That’s my statement, not yours. The question, though, for you to answer is why take the road less traveled. Why engage a process that you know is going to be difficult to climb, that you know you’re not going to get money for, et cetera, et cetera? Why do that? What drives somebody to want to beat their head against a wall when you know that there is another way, there is another formula that you could have employed?
DuVernay: Sure. That’s not a hard question at all. (Laughs) Those films are valid. My mom loves those films. She told me to do this so she knows that I’m thinking about her. She loves those films. She gets off of a hard day at work and she wants to go enjoy something that is liked and she should be able to.
I want balance, all right? I think those films have a place and there are people that enjoy them and that’s fine and it’s good. Enjoy those. But there needs to be nuance and there needs to be an expanse of our reality and our humanity, and there was a time when we were seeing those films and they’ve gone by the wayside.
So I’m really just trying to bring back films like (unintelligible) and Charles Burnett and Julie Dash. We have beautiful films that show the full array of our humanity.
Tavis: But why does Hollywood – and again, I’m not trying to demonize them. These are facts. The facts speak for themselves. Why does Hollywood have such a problem with that issue of balance?
DuVernay: It’s about the money. These small films don’t make money, you know what I mean?
Tavis: I’m going to jump in, though – but there are a lot of other small films that don’t make money. People go to Sundance every year with projects where they’re trying to get financed. Hollywood these days celebrates, and the industry celebrates and the critics love a project that comes out of nowhere that they didn’t see coming that was independently produced that succeeds.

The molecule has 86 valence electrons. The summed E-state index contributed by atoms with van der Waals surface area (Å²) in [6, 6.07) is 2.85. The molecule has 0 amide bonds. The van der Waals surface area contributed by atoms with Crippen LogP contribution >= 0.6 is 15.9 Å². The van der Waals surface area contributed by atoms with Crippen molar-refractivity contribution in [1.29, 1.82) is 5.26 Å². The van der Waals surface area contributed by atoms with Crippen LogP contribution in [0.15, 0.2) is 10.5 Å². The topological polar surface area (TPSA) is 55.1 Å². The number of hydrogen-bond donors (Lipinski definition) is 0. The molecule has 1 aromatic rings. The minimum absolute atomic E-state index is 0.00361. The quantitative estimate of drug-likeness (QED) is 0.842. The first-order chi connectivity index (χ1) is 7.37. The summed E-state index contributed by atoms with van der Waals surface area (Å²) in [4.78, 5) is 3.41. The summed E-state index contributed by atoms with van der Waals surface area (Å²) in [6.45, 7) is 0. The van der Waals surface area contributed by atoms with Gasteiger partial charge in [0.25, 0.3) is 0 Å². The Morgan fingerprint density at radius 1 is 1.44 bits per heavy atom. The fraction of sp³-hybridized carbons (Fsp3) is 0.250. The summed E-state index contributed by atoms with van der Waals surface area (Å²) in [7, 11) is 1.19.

So I don’t buy the argument that they have to make money, because these things that don’t make money initially do, in fact, get celebrated. I think it’s more about the story line.
DuVernay: I think that if we really want to break it down, that non-Black filmmakers have had many, many years and many, many opportunities to tell many, many stories about themselves, and Black filmmakers have not had as many years, as many opportunities, as many films to explore the nuances of our reality.
So there are less films, and when those films do kind of see the light of day, they are either rallied upon or they’re kind of forgotten. It’s really one of the two. We’re trying to kind of fit into an industry that really doesn’t have a place for these types of films.
So what we’re saying is okay, we’re going to stop knocking on a closed door and try to create something else over here, and I think that that is the difference now between the ’90s explosion of Black filmmakers that made beautiful independent films but were soon making films for the studios, and then you saw that kind of die down.